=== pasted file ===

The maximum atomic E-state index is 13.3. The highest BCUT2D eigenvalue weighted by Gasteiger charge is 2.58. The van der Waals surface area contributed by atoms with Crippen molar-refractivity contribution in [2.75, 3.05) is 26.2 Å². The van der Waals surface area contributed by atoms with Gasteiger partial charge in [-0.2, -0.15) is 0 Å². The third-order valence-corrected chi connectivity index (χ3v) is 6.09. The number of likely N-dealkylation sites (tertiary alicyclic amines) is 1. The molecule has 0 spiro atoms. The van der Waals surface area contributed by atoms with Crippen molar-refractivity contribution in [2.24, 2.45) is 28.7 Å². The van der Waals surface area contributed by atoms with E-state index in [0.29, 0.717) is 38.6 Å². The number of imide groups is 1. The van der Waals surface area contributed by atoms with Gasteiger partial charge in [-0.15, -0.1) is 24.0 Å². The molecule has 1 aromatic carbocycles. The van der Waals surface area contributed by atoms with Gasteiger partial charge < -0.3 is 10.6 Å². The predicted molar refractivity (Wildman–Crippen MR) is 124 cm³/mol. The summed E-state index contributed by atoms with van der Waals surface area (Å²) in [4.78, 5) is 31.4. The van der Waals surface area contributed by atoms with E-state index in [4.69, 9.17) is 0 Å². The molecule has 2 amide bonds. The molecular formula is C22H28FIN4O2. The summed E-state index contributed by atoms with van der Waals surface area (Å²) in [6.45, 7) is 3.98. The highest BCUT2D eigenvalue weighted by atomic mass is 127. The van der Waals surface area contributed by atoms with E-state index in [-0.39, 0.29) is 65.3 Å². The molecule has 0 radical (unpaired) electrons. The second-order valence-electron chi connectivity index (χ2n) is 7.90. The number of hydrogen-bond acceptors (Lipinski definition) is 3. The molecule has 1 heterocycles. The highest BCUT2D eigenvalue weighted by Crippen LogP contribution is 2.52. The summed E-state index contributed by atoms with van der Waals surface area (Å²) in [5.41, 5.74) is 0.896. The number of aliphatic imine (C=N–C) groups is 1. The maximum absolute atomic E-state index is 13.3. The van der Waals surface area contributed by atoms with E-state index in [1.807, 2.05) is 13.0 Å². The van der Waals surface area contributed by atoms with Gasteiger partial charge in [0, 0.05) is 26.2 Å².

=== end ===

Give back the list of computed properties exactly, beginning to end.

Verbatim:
The maximum atomic E-state index is 13.3. The highest BCUT2D eigenvalue weighted by Gasteiger charge is 2.58. The van der Waals surface area contributed by atoms with Crippen molar-refractivity contribution in [2.75, 3.05) is 26.2 Å². The van der Waals surface area contributed by atoms with Gasteiger partial charge in [-0.2, -0.15) is 0 Å². The third-order valence-corrected chi connectivity index (χ3v) is 6.09. The number of likely N-dealkylation sites (tertiary alicyclic amines) is 1. The molecule has 0 spiro atoms. The van der Waals surface area contributed by atoms with Crippen molar-refractivity contribution in [2.24, 2.45) is 28.7 Å². The van der Waals surface area contributed by atoms with E-state index in [0.29, 0.717) is 38.6 Å². The number of imide groups is 1. The van der Waals surface area contributed by atoms with Gasteiger partial charge in [-0.15, -0.1) is 24.0 Å². The molecule has 1 aromatic carbocycles. The van der Waals surface area contributed by atoms with Gasteiger partial charge < -0.3 is 10.6 Å². The predicted molar refractivity (Wildman–Crippen MR) is 124 cm³/mol. The summed E-state index contributed by atoms with van der Waals surface area (Å²) in [4.78, 5) is 31.4. The van der Waals surface area contributed by atoms with E-state index in [4.69, 9.17) is 0 Å². The molecule has 2 amide bonds. The molecular formula is C22H28FIN4O2. The summed E-state index contributed by atoms with van der Waals surface area (Å²) in [6.45, 7) is 3.98. The highest BCUT2D eigenvalue weighted by atomic mass is 127. The van der Waals surface area contributed by atoms with E-state index in [-0.39, 0.29) is 65.3 Å². The molecule has 0 radical (unpaired) electrons. The second-order valence-electron chi connectivity index (χ2n) is 7.90. The number of hydrogen-bond acceptors (Lipinski definition) is 3. The molecule has 1 heterocycles. The highest BCUT2D eigenvalue weighted by Crippen LogP contribution is 2.52. The summed E-state index contributed by atoms with van der Waals surface area (Å²) in [5.41, 5.74) is 0.896. The number of aliphatic imine (C=N–C) groups is 1. The maximum absolute atomic E-state index is 13.3. The van der Waals surface area contributed by atoms with E-state index in [1.807, 2.05) is 13.0 Å². The van der Waals surface area contributed by atoms with Gasteiger partial charge in [0, 0.05) is 26.2 Å².